In my experience working at Remontech for the past 9 years I had the opportunity to participate in over 50 projects. Only one of these projects had a well formulated schedule. That’s right, one. Some of the other projects did not even have a schedule at all.
This apparent disregard for good practices when creating schedules was illustrated during an interview I had when applying for a teaching position at a prestigious University here in North America. During the interview, I was told that they had a position opened for a professor, but were reserving that position for a field which would bring prestige to the department, and that they did not want to spend the resources in a minor field such as Project Management.
It is obvious how this attitude contributes to project failure and needs to change.
So here are ten things you must do to create a successful project schedule. For more detailed information, click here.
1- Understand the project
It is common today to hear that project management is industry-agnostic, meaning you do not need industry specific knowledge to successfully manage a project. This could not be farther from the truth, specially in a field such as construction. Understand what it is that the project is aiming to achieve, read whatever project documentation is available, etc. Knowing your project will help you in many ways, but especially when creating a schedule.
2- Understand the constraints
As much as possible, create a list of constraints you believe will impact the performance of the activities of the project. These can be local laws, weather, holidays, and many other issues.
3- Create a list of activities
Using methods such as decomposition, break the project down into simpler deliverables or work packages. Then break down the lowest level work packages into activities and create a register for them. It will be helpful at this stage to describe these activities in more detail once they are listed. Do not create a list of 10,000 activities. If the project is extremely large consider breaking it down into smaller sub-projects.
4- Sequence your activities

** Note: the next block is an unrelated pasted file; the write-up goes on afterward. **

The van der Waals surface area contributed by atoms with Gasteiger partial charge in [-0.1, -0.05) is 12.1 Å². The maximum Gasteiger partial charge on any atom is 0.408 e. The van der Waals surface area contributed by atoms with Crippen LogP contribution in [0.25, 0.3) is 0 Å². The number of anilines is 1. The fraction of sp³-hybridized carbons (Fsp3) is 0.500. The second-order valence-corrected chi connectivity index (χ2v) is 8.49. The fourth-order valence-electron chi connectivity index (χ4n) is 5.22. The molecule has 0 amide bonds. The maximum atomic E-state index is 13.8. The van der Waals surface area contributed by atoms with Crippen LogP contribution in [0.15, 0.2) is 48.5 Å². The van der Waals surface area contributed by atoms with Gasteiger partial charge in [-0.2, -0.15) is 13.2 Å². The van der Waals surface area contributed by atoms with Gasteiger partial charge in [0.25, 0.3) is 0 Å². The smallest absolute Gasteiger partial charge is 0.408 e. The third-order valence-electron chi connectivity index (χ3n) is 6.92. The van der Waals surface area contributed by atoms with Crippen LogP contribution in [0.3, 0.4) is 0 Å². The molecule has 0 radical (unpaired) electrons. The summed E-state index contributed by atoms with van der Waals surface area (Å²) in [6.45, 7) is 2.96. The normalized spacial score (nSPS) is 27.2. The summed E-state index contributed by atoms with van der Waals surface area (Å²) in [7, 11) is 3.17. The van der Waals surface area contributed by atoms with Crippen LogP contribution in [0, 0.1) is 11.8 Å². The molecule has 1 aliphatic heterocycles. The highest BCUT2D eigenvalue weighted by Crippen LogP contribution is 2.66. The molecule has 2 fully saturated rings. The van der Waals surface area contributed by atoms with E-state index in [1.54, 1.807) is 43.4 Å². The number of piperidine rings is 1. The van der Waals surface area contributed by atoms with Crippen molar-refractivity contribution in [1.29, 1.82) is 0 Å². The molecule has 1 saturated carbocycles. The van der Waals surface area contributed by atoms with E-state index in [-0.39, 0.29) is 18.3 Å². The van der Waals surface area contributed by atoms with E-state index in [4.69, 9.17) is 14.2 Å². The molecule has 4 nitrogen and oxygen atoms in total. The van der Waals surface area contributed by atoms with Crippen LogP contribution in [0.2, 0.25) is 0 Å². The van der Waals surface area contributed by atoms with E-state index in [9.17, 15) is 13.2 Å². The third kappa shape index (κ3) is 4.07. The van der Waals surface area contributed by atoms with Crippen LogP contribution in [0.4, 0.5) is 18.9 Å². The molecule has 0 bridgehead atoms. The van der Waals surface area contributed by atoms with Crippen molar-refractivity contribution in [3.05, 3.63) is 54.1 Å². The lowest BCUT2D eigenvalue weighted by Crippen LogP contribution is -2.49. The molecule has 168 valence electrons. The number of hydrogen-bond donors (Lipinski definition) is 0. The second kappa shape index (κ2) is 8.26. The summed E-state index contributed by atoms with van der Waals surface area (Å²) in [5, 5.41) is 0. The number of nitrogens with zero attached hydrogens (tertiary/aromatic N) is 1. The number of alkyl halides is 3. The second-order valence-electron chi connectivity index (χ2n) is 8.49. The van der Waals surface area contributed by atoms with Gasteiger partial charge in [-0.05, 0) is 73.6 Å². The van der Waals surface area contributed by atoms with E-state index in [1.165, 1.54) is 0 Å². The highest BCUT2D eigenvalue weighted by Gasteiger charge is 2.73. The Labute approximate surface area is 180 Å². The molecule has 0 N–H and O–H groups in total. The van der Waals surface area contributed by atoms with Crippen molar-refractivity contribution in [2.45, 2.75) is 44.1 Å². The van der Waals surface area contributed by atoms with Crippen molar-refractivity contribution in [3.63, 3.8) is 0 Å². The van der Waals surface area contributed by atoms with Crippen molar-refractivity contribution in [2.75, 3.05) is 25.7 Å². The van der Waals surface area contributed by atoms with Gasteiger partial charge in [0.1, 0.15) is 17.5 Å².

Think about how the activities need to be physically sequenced. For example, you cannot backfill a trench that has not yet been dug. Create a sequential list including what kind of dependency applies to each sequence. As an example, these dependencies can be
If you’d like an extensive description and explanation on activity dependency and a step-by-step method for sequencing them properly, click here.
5. Determine the unit of time you will use for the project.
Depending on the length of the project, this unit of time can be an hour, a day, a week, a month, or a year. For example, if a project is to be performed in 5 years, an adequate unit of time is the month.
6- Determine activity durations
Using your chosen unit of time, your sequenced activities, and your constraints, determine how long each activity will take. This is when knowledge of your industry and project will really make a difference. Specially in construction projects, there are ways to determine activity duration that go beyond the scope of this post. Click here for more info on that.
7- Understand what is the expected date of completion
By talking to the project sponsor and other stakeholders, make sure you understand and know clearly when your project is expected to be completed.
8- Determine milestones
Again, by communicating with stakeholders such as the sponsor and owner, determine what are the milestones along the duration of the project.
9- Generate the gantt chart
The gantt chart is the outcome of a critical path analysis. Ensure you do it properly; this is absolutely not a guessing game. For a complete, step by step description on how to properly perform a critical path analysis, click here.
10- Remember accountability
And finally, keep in mind that you and/or your client will be held accountable to this project schedule as it becomes the pivotal document on which all future disputes and claims will hinge.